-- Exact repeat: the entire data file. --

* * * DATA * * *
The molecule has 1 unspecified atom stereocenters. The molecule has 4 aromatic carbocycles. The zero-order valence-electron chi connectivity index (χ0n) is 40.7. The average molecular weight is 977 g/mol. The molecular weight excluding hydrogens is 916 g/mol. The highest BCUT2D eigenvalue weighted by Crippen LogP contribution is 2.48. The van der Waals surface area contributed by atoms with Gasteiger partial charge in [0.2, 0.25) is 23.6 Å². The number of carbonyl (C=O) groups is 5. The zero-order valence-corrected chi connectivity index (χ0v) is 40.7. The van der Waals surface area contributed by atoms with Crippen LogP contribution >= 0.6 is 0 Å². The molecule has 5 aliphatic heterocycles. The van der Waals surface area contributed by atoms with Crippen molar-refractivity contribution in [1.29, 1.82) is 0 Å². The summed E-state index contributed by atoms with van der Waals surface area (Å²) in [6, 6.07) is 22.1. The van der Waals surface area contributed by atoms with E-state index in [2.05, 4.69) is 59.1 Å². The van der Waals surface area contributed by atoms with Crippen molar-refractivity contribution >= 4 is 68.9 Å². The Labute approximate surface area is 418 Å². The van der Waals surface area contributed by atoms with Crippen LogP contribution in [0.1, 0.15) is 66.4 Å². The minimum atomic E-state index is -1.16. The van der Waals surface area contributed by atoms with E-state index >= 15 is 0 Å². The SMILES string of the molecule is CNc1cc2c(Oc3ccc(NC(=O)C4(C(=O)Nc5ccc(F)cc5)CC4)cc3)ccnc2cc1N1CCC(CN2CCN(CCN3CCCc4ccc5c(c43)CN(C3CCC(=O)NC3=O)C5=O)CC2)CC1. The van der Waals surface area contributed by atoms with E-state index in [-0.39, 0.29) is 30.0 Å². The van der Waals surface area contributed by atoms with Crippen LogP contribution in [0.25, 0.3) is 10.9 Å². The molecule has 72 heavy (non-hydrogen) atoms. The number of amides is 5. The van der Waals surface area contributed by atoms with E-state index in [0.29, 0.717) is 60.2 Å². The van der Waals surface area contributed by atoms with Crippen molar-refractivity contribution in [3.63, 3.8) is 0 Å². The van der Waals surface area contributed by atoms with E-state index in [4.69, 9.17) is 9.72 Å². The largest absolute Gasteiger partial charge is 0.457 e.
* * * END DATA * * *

The molecule has 1 unspecified atom stereocenters. The molecule has 4 aromatic carbocycles. The zero-order valence-electron chi connectivity index (χ0n) is 40.7. The average molecular weight is 977 g/mol. The molecular weight excluding hydrogens is 916 g/mol. The highest BCUT2D eigenvalue weighted by Crippen LogP contribution is 2.48. The van der Waals surface area contributed by atoms with Gasteiger partial charge in [0.2, 0.25) is 23.6 Å². The number of carbonyl (C=O) groups is 5. The zero-order valence-corrected chi connectivity index (χ0v) is 40.7. The van der Waals surface area contributed by atoms with Crippen LogP contribution >= 0.6 is 0 Å². The molecule has 5 aliphatic heterocycles. The van der Waals surface area contributed by atoms with Crippen molar-refractivity contribution in [1.29, 1.82) is 0 Å². The summed E-state index contributed by atoms with van der Waals surface area (Å²) in [6, 6.07) is 22.1. The van der Waals surface area contributed by atoms with E-state index in [2.05, 4.69) is 59.1 Å². The van der Waals surface area contributed by atoms with Crippen molar-refractivity contribution >= 4 is 68.9 Å². The Labute approximate surface area is 418 Å². The van der Waals surface area contributed by atoms with Crippen LogP contribution in [0.1, 0.15) is 66.4 Å². The minimum atomic E-state index is -1.16. The van der Waals surface area contributed by atoms with E-state index >= 15 is 0 Å². The SMILES string of the molecule is CNc1cc2c(Oc3ccc(NC(=O)C4(C(=O)Nc5ccc(F)cc5)CC4)cc3)ccnc2cc1N1CCC(CN2CCN(CCN3CCCc4ccc5c(c43)CN(C3CCC(=O)NC3=O)C5=O)CC2)CC1. The van der Waals surface area contributed by atoms with E-state index in [-0.39, 0.29) is 30.0 Å². The van der Waals surface area contributed by atoms with Crippen LogP contribution in [0.25, 0.3) is 10.9 Å². The molecule has 72 heavy (non-hydrogen) atoms. The number of amides is 5. The van der Waals surface area contributed by atoms with E-state index in [0.29, 0.717) is 60.2 Å². The van der Waals surface area contributed by atoms with Crippen molar-refractivity contribution in [3.63, 3.8) is 0 Å². The van der Waals surface area contributed by atoms with E-state index in [4.69, 9.17) is 9.72 Å². The largest absolute Gasteiger partial charge is 0.457 e.